Golfing in Europe

Revised March 26, 2007

You aren't likely to carry a set of clubs to Europe and, unless that is the focus of your trip, you'll find plenty of other activiities to keep you busy on the continent, but if you'd like to experience golf on the other side of the pond, there are beautiful courses throughout Europe. There are also some amazing golf packages in Europe that will let you experience the art and history of the continent after an early round of golf.

 

The rich green grasses of Ireland have long been natural spots to play a round but the French have discovered the sport and now have almost as many courses as Ireland. Purists will head to Scotland or England to experience the real game but the warm, dry weather of Spain is much like the climate of the southwest and some spectacular courses can be found there. Hotels in Italy are combining great food with good golf to create unforgettable experiences. Even northern nations like Denmark and Finland have places you can tee up.

Like the US and Canada, the prices for a round range from reasonably priced courses with fees of about $30-35 to those atmospheric courses that collect hefty charges for a once in a lifetime experience.

Check with your airlines about restrictions on golf equipment. For example, Delta allows you to check golf clubs as one of your free pieces of luggage if it doesn't have more than 14 clubs, 12 balls and a pair of shoes. If you need to bring more balls or a second pair of shoes (or any other equipment, squeeze them into your other bag. You are not allowed to carry your clubs onto the plane.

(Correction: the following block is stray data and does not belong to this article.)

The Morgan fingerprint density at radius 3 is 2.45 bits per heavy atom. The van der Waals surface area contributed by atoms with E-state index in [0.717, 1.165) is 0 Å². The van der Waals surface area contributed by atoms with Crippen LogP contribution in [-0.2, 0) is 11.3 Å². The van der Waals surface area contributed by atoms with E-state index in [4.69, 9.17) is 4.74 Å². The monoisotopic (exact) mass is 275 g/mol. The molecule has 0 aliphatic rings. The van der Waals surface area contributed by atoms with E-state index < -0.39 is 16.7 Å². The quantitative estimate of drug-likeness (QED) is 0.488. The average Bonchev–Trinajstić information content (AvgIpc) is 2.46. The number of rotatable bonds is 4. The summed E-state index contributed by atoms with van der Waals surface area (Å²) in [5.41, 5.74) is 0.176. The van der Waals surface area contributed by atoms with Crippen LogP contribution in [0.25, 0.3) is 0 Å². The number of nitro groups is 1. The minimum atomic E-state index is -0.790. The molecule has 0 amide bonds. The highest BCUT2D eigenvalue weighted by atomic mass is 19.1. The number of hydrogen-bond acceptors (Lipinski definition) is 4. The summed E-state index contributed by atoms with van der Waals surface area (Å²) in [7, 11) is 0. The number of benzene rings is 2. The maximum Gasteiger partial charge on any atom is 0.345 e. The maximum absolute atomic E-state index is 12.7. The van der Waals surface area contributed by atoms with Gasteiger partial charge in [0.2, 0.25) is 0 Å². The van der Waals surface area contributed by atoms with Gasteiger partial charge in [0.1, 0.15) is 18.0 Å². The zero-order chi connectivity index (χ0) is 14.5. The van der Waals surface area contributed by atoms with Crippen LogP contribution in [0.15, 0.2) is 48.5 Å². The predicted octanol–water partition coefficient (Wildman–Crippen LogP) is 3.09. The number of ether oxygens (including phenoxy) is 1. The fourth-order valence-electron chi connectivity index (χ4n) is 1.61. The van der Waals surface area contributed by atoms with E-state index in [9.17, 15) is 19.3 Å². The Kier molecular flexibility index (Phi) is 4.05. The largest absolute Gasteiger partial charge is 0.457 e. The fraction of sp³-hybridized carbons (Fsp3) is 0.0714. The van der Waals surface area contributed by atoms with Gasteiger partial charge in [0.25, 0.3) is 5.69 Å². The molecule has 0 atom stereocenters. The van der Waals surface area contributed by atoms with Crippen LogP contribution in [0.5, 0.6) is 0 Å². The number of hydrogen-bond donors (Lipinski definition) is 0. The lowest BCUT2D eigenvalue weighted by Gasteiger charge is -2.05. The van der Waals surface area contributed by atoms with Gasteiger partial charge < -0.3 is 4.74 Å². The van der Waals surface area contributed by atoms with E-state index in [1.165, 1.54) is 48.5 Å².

Airlines do not accept responsibility for the condition of clubs shipped in soft travel bags so you may want to think twice about bringing golf clubs to Europe. One of the ways to safely pack your clubs is to save a club box when you order a club online. When you pack, put your clubs into the box, protect the heads of the clubs with covers and carefully secure all of the equipment in the bag. Then slip the box into your travel bag. If the box is too big, carefully open the top edge and fold it in until you can get the box into you bag.

But if you expect to travel often with your clubs, you may want to purchase a bag designed specfically for travel with wheels on the bag to get you through the airport. From time to time you will find travel bags and other golf equipment at a great price through Overstock.

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When I fly with golf equipment, I pull the clubs that I rarely use and get down to my driver, a prized Big Bertha, a putter, a few favorite irons, a hybrid and my favorite trouble wood, a Synchron II. Remember, you will have other luggage to carry and, on a European vacation, you may have to pass through an inspection station multiple times upon arrival. Make your load as light as possible. Also, evaluate how much golf you plan to play. If you sign up for a golf package, you will want your own clubs; or if you've decided that you are gong to splurge to play St. Andrews, bring your clubs. But if you just think it would be cool to say you've played golf in Ireland or France, leave your clubs at home and rent a set for the round.

Links to information about Golf in Europe

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